Menstrual cycle alters sympathetic neural responses to orthostatic stress in young, eumenorrheic women

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Sympathetic baroreflex sensitivity (BRS) and muscle sympathetic nerve activity (MSNA) responses during early follicular (EF) and midluteal (ML) phases of the menstrual cycle are controversial. We hypothesize an augmented sympathetic BRS and MSNA response to orthostatic stress during the ML phase of the menstrual cycle. MSNA, mean arterial pressure (MAP), and heart rate (HR) were recorded during progressive lower body negative pressure (LBNP) (−5, −10, −15, −20, −30, and −40 mmHg; 3 min/stage) in 13 healthy, eumenorrheic women (age 21 ± 1 yr). Sympathetic BRS was assessed by examining relations between spontaneous fluctuations of diastolic arterial pressure and MSNA at rest and during progressive LBNP. Plasma estradiol (42 ± 6 vs. 112 ± 12 pg/ml; P < 0.01) and progesterone (2 ± 0 vs. 10 ± 2 ng/ml; P < 0.04) were elevated during the ML phase. Resting MSNA (8 ± 1 vs. 11 ± 1 bursts/min), MAP (79 ± 2 vs. 78 ± 2 mmHg), and HR (58 ± 2 vs. 60 ± 2 beats/min) were not different during EF and ML phases. MSNA and HR increased during progressive LBNP (P < 0.001), and the increases in MSNA burst frequency (bursts/min) and HR were similar during both phases. In contrast, increases in total MSNA (arbitrary units) during progressive LBNP were augmented during the ML phase (P < 0.04), but this response does not appear to be linked to differences in sympathetic BRS. Progressive LBNP did not change MAP during either phase. Our results demonstrate an augmentation of the MSNA response to progressive LBNP during the ML phase of the menstrual cycle. These findings suggest that hormonal fluctuations of eumenorrheic women may influence sympathoexcitation during an orthostatic challenge, but not through sympathetic baroreflex-mediated pathways.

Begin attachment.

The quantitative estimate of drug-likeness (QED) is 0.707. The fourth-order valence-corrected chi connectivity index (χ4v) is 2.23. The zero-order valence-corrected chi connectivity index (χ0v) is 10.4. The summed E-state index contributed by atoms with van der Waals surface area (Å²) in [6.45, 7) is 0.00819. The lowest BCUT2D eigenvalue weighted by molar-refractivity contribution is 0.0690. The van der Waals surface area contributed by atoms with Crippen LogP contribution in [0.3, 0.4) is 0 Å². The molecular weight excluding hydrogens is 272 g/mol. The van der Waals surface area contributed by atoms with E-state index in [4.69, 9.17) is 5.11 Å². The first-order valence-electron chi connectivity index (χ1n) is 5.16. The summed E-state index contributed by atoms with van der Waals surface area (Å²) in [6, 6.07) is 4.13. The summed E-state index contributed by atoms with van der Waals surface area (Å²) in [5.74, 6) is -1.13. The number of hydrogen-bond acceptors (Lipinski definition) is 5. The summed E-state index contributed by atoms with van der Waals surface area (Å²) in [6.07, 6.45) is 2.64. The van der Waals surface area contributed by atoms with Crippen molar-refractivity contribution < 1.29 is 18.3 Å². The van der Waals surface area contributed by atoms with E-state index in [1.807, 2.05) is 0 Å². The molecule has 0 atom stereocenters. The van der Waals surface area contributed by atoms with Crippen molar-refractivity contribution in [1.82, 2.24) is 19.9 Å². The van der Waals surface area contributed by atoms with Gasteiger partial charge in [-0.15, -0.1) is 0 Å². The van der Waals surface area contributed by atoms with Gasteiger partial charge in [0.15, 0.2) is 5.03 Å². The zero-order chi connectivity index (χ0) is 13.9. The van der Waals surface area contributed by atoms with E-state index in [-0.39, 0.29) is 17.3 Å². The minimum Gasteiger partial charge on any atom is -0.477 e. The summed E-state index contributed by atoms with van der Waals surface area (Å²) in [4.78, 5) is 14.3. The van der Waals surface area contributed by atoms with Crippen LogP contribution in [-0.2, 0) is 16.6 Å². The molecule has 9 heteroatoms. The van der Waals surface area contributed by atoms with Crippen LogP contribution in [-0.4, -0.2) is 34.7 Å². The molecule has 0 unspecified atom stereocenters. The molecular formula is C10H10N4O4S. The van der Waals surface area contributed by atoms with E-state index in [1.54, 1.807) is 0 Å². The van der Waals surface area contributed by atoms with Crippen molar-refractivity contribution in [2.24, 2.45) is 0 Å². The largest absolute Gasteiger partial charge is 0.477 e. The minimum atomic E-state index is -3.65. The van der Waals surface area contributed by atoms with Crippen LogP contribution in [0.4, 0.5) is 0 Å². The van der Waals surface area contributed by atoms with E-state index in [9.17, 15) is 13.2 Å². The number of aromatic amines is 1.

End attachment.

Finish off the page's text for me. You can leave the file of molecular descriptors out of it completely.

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© 2009 by American Physiological Society. Publisher's version of record: https://doi.org/10.1152/ajpendo.00019.2009

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American Journal of Physiology - Endocrinology and Metabolism